The recipe I chose is from the Visit Wales website with a couple of small tweaks mentioned in the ingredients which I hope Welsh cooks won’t mind. It takes about fifteen minutes to prepare, plus soaking time for the fruit (details below), an hour or so to cook depending on your oven, cuts into 8-10 slices and will keep in an air-tight tin or similar for seven days. Apparently storing for a couple of days before eating helps the flavours to develop but frankly it’s so good I’d be surprised if anyone can keep their hands off it that long. I’ll take some photos as we go along but as I’ve never tried this before the result might be hilarious.

Channelling thrifty Welsh, and in my case Devonian, cooks past and present I chose to not waste the oven: I made double and popped the spare cake in the freezer (like many fruit cakes it freezes beautifully), as well as baking a pie for tea and drying some egg shells for composting, but that’s a story for another time. I also chose to use up odds and ends of dried fruit I had to hand, it’s the total weight that matters not what it consists of.

To make one cake you will need:

400g dried mixed fruit. I used a mix of currants, sultanas and some mixed peel as I love a bit of citrus zing alongside dried fruit and mixed spice. I’m not sure glacé cherries would work well in this particular recipe due to the flavour combinations but I’m willing to be wrong.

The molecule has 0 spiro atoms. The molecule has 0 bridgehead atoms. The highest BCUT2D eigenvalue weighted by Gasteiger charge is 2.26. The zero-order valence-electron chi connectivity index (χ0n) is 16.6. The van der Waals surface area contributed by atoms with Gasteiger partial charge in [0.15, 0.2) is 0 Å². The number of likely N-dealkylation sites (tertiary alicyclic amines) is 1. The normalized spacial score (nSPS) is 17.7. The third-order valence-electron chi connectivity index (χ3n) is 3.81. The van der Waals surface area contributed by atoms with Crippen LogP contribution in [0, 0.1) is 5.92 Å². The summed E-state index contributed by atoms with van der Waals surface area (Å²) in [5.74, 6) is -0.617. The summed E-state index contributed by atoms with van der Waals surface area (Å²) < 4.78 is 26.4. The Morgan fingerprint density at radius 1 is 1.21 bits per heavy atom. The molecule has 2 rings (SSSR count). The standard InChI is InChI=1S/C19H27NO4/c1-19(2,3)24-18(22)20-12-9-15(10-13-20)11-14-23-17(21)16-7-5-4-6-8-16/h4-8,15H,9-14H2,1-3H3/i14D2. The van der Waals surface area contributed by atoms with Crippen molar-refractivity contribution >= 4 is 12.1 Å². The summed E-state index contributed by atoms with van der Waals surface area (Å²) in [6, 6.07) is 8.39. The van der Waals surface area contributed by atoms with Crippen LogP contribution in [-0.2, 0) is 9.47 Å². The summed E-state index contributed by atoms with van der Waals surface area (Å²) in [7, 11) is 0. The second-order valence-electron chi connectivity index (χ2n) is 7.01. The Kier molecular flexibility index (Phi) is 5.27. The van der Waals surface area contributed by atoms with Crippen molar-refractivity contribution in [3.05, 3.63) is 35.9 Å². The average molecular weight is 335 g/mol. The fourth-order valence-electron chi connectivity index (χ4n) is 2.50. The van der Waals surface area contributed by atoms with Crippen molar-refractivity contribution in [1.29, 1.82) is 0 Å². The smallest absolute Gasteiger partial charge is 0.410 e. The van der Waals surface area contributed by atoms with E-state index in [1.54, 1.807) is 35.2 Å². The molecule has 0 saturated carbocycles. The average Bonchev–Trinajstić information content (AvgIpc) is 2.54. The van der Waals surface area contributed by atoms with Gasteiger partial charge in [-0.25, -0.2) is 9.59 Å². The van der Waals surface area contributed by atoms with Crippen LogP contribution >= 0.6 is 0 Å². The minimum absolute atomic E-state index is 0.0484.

300ml strong hot tea. I made this with two tea bags. Discard the teabags before soaking the fruit and definitely before making the cake. More experienced cooks may choose to experiment with the flavoured tea: a spiced apple might be nice but mint probably won’t with the mixed spice.

250g self-raising flour. Personally I use organic as it’s great quality but your cake, your choice.

1 tsp mixed spice. At this point in any recipe I think “Yeah, right” as I really like it so always at least double whatever it says. If you’re a beginner follow what the recipe says, you can tweak it next time; if you’re more experienced the choice is yours.

100g dark brown muscovado sugar. This is part of the secret to the lovely flavour but if you can’t find it any brown sugar will do if necessary. White sugar doesn’t have the same caramelly flavour but probably better than not having any cake.

1 beaten egg, free range if possible to be kind to the hen.

Honey to glaze. Optional: not all bara briths I’ve seen are glazed and I chose to leave it off without any detriment to the flavour. As a beekeeper I’d recommend finding honey from a local beekeeper, it often has a better flavour than supermarket honey for reasons I don’t have space to explain.

A loaf tin. A baking vessel of some type is definitely not optional but if you don’t have a loaf tin you could use another shape and convert the cooking time.

1. The night before put your dried fruit in a bowl, add the tea and sugar and leave to soak. Pop a tea towel on top because somehow it looks right and read it a bedtime story (optional). Or if you’re anything like me completely forget the night before, wake up early and dash downstairs to do it and make a cuppa. Then a couple of hours later when you’ve finally woken up realise you forgot to add the sugar and do so, the good news is the finished bara briths (I’m doing two remember) never noticed. As long as the fruit has its sweet tea bath for at least six hours it’ll be fine.